Mega-projects in Manipur, Uttarakhand’s new mining policies, and evictions in Kashmir and Arunachal Pradesh

Counting day is here and by the time you read this, the writing would be on the wall. A ‘poll of exit polls’ predicts Bharatiya Janata Party’s return in four of the five states where assembly elections were held, but let's wait for the results to be declared later today.

Of the five, two hill states endowed with natural resources – Uttarakhand and Manipur – went to polls this time. And both saw the state governments trying to exploit natural resources to generate thousands of crores worth of business and mining contracts.

LCW research and analysis in Manipur, by legal associate Mukta Joshi and in Uttarakhand, by researcher Prudhviraj Rupavath, found the two state governments doing just that. The two stories uncover how electoral politics, corruption and exploitation of natural resources at the cost of the environment go hand in hand.

Mukta’s story exposes the BJP-led government’s lies to the Manipur High Court and breach of environment laws for over Rs. 2,000 crore worth of contracts on Loktak lake. The contracts are for eco-tourism and inland waterways mega-projects on the ecologically fragile lake. One of the projects even finds a special mention in the BJP’s manifesto.

And in his analysis Prudhviraj unveils the incumbent BJP government in Uttarakhand pushing new mining rules and policies right before elections. The changes make mining easier and favours mining contractors and owners of stone crushers, in a state ravaged by landslides and deforestation.

In a few days, new governments will be formed or older ones will get reelected. At LCW, we will continue to closely track their performance on issues of land, natural resources and governance.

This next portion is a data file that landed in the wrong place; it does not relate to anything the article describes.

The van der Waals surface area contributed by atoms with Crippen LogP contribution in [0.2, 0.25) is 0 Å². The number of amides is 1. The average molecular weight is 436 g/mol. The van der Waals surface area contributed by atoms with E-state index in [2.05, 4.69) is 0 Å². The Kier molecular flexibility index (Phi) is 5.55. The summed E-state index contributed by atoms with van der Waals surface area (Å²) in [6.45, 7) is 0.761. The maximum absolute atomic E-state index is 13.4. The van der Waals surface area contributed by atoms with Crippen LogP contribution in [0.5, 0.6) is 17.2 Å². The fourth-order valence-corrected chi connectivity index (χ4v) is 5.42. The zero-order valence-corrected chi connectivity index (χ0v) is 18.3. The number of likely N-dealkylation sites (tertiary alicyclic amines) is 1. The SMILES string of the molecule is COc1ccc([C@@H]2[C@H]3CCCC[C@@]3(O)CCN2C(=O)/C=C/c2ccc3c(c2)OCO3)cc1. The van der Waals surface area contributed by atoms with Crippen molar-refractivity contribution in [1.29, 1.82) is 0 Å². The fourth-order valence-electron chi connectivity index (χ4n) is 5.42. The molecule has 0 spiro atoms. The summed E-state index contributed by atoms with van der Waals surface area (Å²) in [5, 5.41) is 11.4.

More Conflicts in Our Database

Last month, fresh conflicts made it to our database from Arunachal Pradesh, Jammu and Kashmir, Maharashtra and Uttarakhand.

In Arunachal Pradesh, the state government declared Chakma and Hajong communities as “illegal” migrants and now plans to relocate them out of the state, reports East Street Journal Asia. The two tribal communities, Buddhists and Hindus (respectively) who reportedly migrated from erstwhile East Pakistan (now Bangladesh), are against the relocation.  

We record another case of forced eviction of nomadic tribes in Jammu’s Nagrota
District. Seven families from the Bakarwal community allege that officials threatened to throw them out if they didn’t leave on their own.

In another case in central Kashmir, families in the picturesque Tosa Maidan meadow renewed their demand for compensation for the losses due to army artillery practice, reports researcher Mubashir Bukhari.

From Maharashtra’s Pune, researcher Vaibhav Walunj reports a case where farmers demand a portion of their land, which was acquired and developed as an industrial park, be returned. They claim that a businessman, who acquired their land, promised to return 15 percent of it after its development.

In Uttarakhand, another case of displacement has emerged in the wake of development projects wherein Indian Railways issued eviction notices to families in the Nainital district. Our Uttarakhand researcher Urvashi Mahtolia brings more details.­­­­­

Land, Law and Courts: In India and Abroad

In a series of historic judgments, the Constitutional Court of Ecuador upheld indigenous peoples’ right to cultural identity, self-determination, healthy environment and health. Ecuador’s indigenous community of Sinangoe, the A’i Cofán people, had sued government ministries for granting mining concessions to companies without their consent.

A first in the country’s history, the Constitutional Court travelled to the indigenous territory to hold a hearing in November last year. On February 4, it affirmed and defined the community’s right to “prior, free and informed” consultation. Notably, Ecuador is yet to enact a law regulating the right to prior consultation. But the judgement effectively introduced and expanded the obligation of prior consultation.

This case provides valuable lessons to India in how the judiciary can actively safeguard indigenous communities’ land rights in a system that tends to exclude them.


Mrinali, Database and Collaborations Lead

Furquan, Associate Editor